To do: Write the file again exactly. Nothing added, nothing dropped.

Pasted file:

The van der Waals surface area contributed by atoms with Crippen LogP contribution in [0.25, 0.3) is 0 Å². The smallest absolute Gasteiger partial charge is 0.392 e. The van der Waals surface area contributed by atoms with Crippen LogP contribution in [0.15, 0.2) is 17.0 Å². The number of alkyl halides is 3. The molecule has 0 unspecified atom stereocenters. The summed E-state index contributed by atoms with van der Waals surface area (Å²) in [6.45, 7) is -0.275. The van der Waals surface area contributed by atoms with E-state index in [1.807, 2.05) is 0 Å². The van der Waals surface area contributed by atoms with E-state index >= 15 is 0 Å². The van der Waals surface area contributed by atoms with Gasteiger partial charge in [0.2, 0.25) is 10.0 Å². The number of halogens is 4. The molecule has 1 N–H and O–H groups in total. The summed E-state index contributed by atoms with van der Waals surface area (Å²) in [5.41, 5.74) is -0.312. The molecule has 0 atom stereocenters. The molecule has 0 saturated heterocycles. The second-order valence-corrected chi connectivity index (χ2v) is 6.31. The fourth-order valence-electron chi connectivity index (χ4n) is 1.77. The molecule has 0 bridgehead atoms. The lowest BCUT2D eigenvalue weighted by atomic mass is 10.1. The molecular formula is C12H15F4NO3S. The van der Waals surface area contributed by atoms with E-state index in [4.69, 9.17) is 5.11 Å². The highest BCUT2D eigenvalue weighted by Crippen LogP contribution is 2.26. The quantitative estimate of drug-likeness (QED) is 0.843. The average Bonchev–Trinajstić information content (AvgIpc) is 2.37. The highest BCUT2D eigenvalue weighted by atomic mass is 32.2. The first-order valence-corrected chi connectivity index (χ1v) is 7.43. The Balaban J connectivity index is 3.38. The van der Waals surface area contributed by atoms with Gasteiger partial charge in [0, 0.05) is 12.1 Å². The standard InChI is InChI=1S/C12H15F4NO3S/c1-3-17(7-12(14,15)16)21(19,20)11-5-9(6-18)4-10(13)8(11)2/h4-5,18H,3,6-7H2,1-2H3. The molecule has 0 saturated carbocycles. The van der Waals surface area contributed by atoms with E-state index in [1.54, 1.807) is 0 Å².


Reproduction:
The van der Waals surface area contributed by atoms with Crippen LogP contribution in [0.25, 0.3) is 0 Å². The smallest absolute Gasteiger partial charge is 0.392 e. The van der Waals surface area contributed by atoms with Crippen LogP contribution in [0.15, 0.2) is 17.0 Å². The number of alkyl halides is 3. The molecule has 0 unspecified atom stereocenters. The summed E-state index contributed by atoms with van der Waals surface area (Å²) in [6.45, 7) is -0.275. The van der Waals surface area contributed by atoms with E-state index in [1.807, 2.05) is 0 Å². The van der Waals surface area contributed by atoms with E-state index >= 15 is 0 Å². The van der Waals surface area contributed by atoms with Gasteiger partial charge in [0.2, 0.25) is 10.0 Å². The number of halogens is 4. The molecule has 1 N–H and O–H groups in total. The summed E-state index contributed by atoms with van der Waals surface area (Å²) in [5.41, 5.74) is -0.312. The molecule has 0 atom stereocenters. The molecule has 0 saturated heterocycles. The second-order valence-corrected chi connectivity index (χ2v) is 6.31. The fourth-order valence-electron chi connectivity index (χ4n) is 1.77. The molecule has 0 bridgehead atoms. The lowest BCUT2D eigenvalue weighted by atomic mass is 10.1. The molecular formula is C12H15F4NO3S. The van der Waals surface area contributed by atoms with E-state index in [4.69, 9.17) is 5.11 Å². The highest BCUT2D eigenvalue weighted by Crippen LogP contribution is 2.26. The quantitative estimate of drug-likeness (QED) is 0.843. The average Bonchev–Trinajstić information content (AvgIpc) is 2.37. The highest BCUT2D eigenvalue weighted by atomic mass is 32.2. The first-order valence-corrected chi connectivity index (χ1v) is 7.43. The Balaban J connectivity index is 3.38. The van der Waals surface area contributed by atoms with Gasteiger partial charge in [0, 0.05) is 12.1 Å². The standard InChI is InChI=1S/C12H15F4NO3S/c1-3-17(7-12(14,15)16)21(19,20)11-5-9(6-18)4-10(13)8(11)2/h4-5,18H,3,6-7H2,1-2H3. The molecule has 0 saturated carbocycles. The van der Waals surface area contributed by atoms with E-state index in [1.54, 1.807) is 0 Å².